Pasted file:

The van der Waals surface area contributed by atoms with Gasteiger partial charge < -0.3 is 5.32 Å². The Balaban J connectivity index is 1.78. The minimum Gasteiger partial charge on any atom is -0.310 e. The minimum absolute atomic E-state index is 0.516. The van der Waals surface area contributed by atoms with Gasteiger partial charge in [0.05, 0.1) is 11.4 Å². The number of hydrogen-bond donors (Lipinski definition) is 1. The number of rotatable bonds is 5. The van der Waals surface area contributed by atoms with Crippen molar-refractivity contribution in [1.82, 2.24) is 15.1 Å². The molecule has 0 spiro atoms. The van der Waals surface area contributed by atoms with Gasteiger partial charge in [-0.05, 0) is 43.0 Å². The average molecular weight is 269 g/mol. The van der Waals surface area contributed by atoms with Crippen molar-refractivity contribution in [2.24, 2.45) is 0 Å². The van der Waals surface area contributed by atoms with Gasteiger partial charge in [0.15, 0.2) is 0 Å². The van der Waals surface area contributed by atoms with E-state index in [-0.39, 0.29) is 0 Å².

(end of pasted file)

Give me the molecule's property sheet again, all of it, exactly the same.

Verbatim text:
The van der Waals surface area contributed by atoms with Gasteiger partial charge < -0.3 is 5.32 Å². The Balaban J connectivity index is 1.78. The minimum Gasteiger partial charge on any atom is -0.310 e. The minimum absolute atomic E-state index is 0.516. The van der Waals surface area contributed by atoms with Gasteiger partial charge in [0.05, 0.1) is 11.4 Å². The number of hydrogen-bond donors (Lipinski definition) is 1. The number of rotatable bonds is 5. The van der Waals surface area contributed by atoms with Crippen molar-refractivity contribution in [1.82, 2.24) is 15.1 Å². The molecule has 0 spiro atoms. The van der Waals surface area contributed by atoms with Gasteiger partial charge in [-0.05, 0) is 43.0 Å². The average molecular weight is 269 g/mol. The van der Waals surface area contributed by atoms with Crippen molar-refractivity contribution in [2.24, 2.45) is 0 Å². The van der Waals surface area contributed by atoms with Gasteiger partial charge in [0.15, 0.2) is 0 Å². The van der Waals surface area contributed by atoms with E-state index in [-0.39, 0.29) is 0 Å².